Restoring Dignity, Nourishing Hope | Developing Mutuality in Mission (Barnes and Makari, eds.)
Solidarity, mutuality and accompaniment are vital to our relationships with international partners. But what do these terms mean? How can relationships of solidarity be realized in a world of vast imbalances, poverty, violence, and brokenness?the very conditions out of which many people in the U.S. and around the world encounter God’s presence and mission in the world?
Restoring Dignity, Nourishing Hope: Developing Mutuality in Mission is a new resource, produced by Global Ministries, to assist and guide churches as they seek to answer these difficult questions. Issues such as partnership, advocacy, short-term mission trips, community development, evangelism and interfaith dialogue, and fundraising are addressed. Each chapter contains questions for study and reflection as well as suggested resources for further engagement. Most of the contributors are Global Ministries’ partners or mission personnel who have had the privilege of living and serving cross-culturally.
We are called to serve alongside sisters and brothers in a very uneven world. Living in mutuality where we all can learn and share is difficult. Our hope is that this resource can help us all to walk in solidarity with others towards a more just and peaceful world.
ABOUT THE EDITORS
Jonathan Barnes, Ph.D., serves with the Mennonite Central Committee as Country Representative to South Africa, Lesotho and Swaziland. He previously served Global Ministries for 13 years, 10 as mission personnel in South Africa and Mozambique and 3 as Executive of Mission Education based in Indianapolis. He holds a Ph.D. in Theology and Development from the University of KwaZulu-Natal in South Africa (2010) and is the author of Power and Partnership: A History of the Protestant Mission Movement (Pickwick Publishers, 2013).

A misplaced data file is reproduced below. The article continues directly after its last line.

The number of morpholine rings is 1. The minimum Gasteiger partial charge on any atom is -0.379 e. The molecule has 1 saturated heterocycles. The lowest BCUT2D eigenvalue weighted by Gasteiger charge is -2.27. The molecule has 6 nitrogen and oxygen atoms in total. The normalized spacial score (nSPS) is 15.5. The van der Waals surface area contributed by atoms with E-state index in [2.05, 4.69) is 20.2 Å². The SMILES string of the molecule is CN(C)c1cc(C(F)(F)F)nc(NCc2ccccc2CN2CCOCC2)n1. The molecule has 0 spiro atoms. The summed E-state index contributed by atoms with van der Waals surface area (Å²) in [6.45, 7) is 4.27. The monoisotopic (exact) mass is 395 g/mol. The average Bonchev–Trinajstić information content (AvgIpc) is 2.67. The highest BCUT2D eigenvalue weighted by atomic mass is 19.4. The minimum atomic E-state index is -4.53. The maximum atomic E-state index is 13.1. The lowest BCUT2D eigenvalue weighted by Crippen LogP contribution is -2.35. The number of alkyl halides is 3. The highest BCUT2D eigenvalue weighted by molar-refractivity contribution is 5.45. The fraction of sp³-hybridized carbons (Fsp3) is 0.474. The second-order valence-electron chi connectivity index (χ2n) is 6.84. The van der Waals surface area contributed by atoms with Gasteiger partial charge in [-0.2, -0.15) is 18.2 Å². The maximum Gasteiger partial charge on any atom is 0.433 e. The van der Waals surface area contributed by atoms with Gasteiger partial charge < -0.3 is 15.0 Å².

Peter E. Makari, Ph.D., has served as Executive for the Middle East and Europe with Global Ministries of the United Church of Christ and the Christian Church (Disciples of Christ) since July 2000. For two terms, he also served ecumenically as the Co-Chair of the National Council of Churches’ Interfaith Relations Commission (2008-2013). He earned an M.A. in Middle East Studies from the American University in Cairo (1993) and a Ph.D. in Politics and Middle East Studies from New York University (2003). He is the author of Conflict and Cooperation: Christian-Muslim Relations in Contemporary Egypt (Syracuse University Press, 2007).
Publisher: The Pilgrim Press
160 pages, 6" x 9"